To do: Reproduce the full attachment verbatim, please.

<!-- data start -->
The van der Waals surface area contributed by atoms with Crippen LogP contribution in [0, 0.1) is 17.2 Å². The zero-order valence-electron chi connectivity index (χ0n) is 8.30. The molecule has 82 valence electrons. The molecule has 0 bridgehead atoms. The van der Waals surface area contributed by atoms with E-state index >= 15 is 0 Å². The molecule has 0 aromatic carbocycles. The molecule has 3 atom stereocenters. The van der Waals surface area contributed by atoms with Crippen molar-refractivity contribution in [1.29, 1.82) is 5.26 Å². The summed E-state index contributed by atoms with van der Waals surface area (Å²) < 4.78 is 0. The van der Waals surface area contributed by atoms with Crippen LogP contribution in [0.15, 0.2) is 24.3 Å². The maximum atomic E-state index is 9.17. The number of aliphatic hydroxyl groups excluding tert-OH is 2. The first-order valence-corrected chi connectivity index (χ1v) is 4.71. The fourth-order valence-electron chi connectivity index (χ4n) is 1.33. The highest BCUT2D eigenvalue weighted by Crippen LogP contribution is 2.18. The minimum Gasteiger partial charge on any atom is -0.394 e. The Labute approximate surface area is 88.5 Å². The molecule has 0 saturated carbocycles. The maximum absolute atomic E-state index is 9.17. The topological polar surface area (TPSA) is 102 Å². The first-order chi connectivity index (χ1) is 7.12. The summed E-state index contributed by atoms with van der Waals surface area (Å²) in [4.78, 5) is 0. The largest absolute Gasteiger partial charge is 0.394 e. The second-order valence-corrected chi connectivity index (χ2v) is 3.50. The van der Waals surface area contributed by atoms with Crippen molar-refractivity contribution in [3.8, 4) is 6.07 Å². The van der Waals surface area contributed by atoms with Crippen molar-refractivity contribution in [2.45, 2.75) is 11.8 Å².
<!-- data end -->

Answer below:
The van der Waals surface area contributed by atoms with Crippen LogP contribution in [0, 0.1) is 17.2 Å². The zero-order valence-electron chi connectivity index (χ0n) is 8.30. The molecule has 82 valence electrons. The molecule has 0 bridgehead atoms. The van der Waals surface area contributed by atoms with E-state index >= 15 is 0 Å². The molecule has 0 aromatic carbocycles. The molecule has 3 atom stereocenters. The van der Waals surface area contributed by atoms with Crippen molar-refractivity contribution in [1.29, 1.82) is 5.26 Å². The summed E-state index contributed by atoms with van der Waals surface area (Å²) < 4.78 is 0. The van der Waals surface area contributed by atoms with Crippen LogP contribution in [0.15, 0.2) is 24.3 Å². The maximum atomic E-state index is 9.17. The number of aliphatic hydroxyl groups excluding tert-OH is 2. The first-order valence-corrected chi connectivity index (χ1v) is 4.71. The fourth-order valence-electron chi connectivity index (χ4n) is 1.33. The highest BCUT2D eigenvalue weighted by Crippen LogP contribution is 2.18. The minimum Gasteiger partial charge on any atom is -0.394 e. The Labute approximate surface area is 88.5 Å². The molecule has 0 saturated carbocycles. The maximum absolute atomic E-state index is 9.17. The topological polar surface area (TPSA) is 102 Å². The first-order chi connectivity index (χ1) is 7.12. The summed E-state index contributed by atoms with van der Waals surface area (Å²) in [4.78, 5) is 0. The largest absolute Gasteiger partial charge is 0.394 e. The second-order valence-corrected chi connectivity index (χ2v) is 3.50. The van der Waals surface area contributed by atoms with Crippen molar-refractivity contribution in [3.8, 4) is 6.07 Å². The van der Waals surface area contributed by atoms with Crippen molar-refractivity contribution in [2.45, 2.75) is 11.8 Å².